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UK Oil and Gas Tax—A Shock to the System

8 August 2011
Mayer Brown Article

The UK Budget 2011 delivered something of a shock to the UK oil and gas sector. In an effort to help balance the books, the UK government announced a significant increase in the tax applied to North Sea oil and gas producers, effective from 24 March 2011. This article is a short summary of the tax changes that were announced in the UK Budget 2011, the market reaction and the status of the changes at the time of writing. References to oil should be read as including gas, and references to the United Kingdom include the UK continental shelf.

UK Oil and Gas Tax—a Brief Summary

The taxation of profits derived from the extraction of oil in the United Kingdom is quite complex. Companies can be subject to some or all of petroleum revenue tax (PRT), corporation tax and the supplementary charge.

PRT is applied at 50 percent to the profits derived from the production of oil from specific oil fields (broadly, those licensed prior to 16 March 1993). It has its own basis for calculating profits and expenses, which is different to the basis used for corporation tax and the supplementary charge. Further, PRT is allowed as a deductible expense for the purposes of calculating profits for corporation tax and the supplementary charge.

Corporation tax is applied to the profits of all companies which are tax resident in, or have a permanent establishment in, the United Kingdom. For oil companies, in broad terms, any oil extraction activities in the United Kingdom, or any exploitation of oil rights related to the United Kingdom, are treated as a separate trade (they are “ring-fenced”). Ring-fenced profits are taxed at 30 percent; companies subject to the corporation tax ring-fence regime do not benefit from the reductions in the main rate of corporation tax announced at the Budget (decreasing from 28 percent to 23 percent over the next 4 years), except to the extent that they are also involved in taxable activities that are not taxed under the ring-fence rate, but instead are taxed under the main corporation tax rules. Ring-fenced profits cannot be reduced by losses arising from other (non-ring fence) trades. Again, there are numerous specific rules that relate to the calculation of deductible expenses, in particular in relation to capital allowances (the United Kingdom’s tax depreciation rules).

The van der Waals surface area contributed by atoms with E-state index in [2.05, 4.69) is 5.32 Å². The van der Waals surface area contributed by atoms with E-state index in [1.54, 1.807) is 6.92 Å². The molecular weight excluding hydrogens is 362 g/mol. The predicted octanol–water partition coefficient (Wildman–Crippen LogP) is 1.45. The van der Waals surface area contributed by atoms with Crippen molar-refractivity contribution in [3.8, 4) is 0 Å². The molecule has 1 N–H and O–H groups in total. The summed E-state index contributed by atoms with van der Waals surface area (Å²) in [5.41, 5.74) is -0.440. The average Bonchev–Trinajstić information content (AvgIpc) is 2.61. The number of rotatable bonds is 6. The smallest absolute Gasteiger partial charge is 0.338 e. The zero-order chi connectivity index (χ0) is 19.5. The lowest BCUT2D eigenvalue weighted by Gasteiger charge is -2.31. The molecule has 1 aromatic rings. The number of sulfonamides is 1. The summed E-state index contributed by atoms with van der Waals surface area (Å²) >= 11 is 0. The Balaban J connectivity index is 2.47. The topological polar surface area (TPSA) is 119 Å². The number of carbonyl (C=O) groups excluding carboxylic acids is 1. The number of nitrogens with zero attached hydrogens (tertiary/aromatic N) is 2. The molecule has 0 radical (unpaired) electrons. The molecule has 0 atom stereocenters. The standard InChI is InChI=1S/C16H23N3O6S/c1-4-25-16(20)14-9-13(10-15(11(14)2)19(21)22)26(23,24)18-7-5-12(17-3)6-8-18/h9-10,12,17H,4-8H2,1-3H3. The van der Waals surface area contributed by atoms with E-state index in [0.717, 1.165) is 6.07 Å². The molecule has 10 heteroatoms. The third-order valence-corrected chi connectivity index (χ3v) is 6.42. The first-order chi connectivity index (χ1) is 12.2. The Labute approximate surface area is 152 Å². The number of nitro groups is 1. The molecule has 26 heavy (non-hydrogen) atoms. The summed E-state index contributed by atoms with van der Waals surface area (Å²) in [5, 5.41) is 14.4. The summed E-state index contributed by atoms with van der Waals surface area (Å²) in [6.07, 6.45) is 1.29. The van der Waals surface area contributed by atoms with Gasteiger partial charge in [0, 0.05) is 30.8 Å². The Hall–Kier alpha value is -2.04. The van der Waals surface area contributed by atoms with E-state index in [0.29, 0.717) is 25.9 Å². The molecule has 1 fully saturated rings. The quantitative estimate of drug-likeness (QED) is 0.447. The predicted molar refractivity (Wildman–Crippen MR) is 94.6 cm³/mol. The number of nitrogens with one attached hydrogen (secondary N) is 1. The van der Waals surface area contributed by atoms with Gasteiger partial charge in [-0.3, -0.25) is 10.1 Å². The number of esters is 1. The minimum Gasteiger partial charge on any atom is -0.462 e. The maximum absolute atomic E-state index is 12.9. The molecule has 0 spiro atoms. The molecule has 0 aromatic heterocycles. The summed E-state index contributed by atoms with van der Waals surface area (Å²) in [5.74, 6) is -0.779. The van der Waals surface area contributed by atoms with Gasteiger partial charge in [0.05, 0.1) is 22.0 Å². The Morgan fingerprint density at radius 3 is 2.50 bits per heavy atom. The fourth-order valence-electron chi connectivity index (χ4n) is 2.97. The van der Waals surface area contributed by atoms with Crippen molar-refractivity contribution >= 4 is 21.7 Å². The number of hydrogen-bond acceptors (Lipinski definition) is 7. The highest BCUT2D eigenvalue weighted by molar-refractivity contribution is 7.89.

In addition to the UK corporation tax ring-fence rate, companies falling within that regime are subject to a supplementary charge that is applied to their adjusted ring fence profits in the relevant accounting period. These are the profits that would be subject to the main ring-fence corporation tax charge, assuming that financing costs and loss relief are left out of account in computing the profits and losses of the ring fence trade for the accounting period in question. Until 24 March 2011, the rate of the supplementary charge was 20 percent.

The Budget Tax Grab

It was announced at the Budget that the supplementary charge will increase to 32 percent, effective from 24 March 2011. As a result, those subject to the UK corporation tax ring-fence regime and supplementary charge now face a combined 62 percent rate of tax (rising to 81 percent for companies whose older fields are subject to petroleum revenue tax)—however, the complex system of allowances and reliefs can reduce the profits that are subject to that tax rate. This rate change made all the headlines, but there were some other, more subtle changes: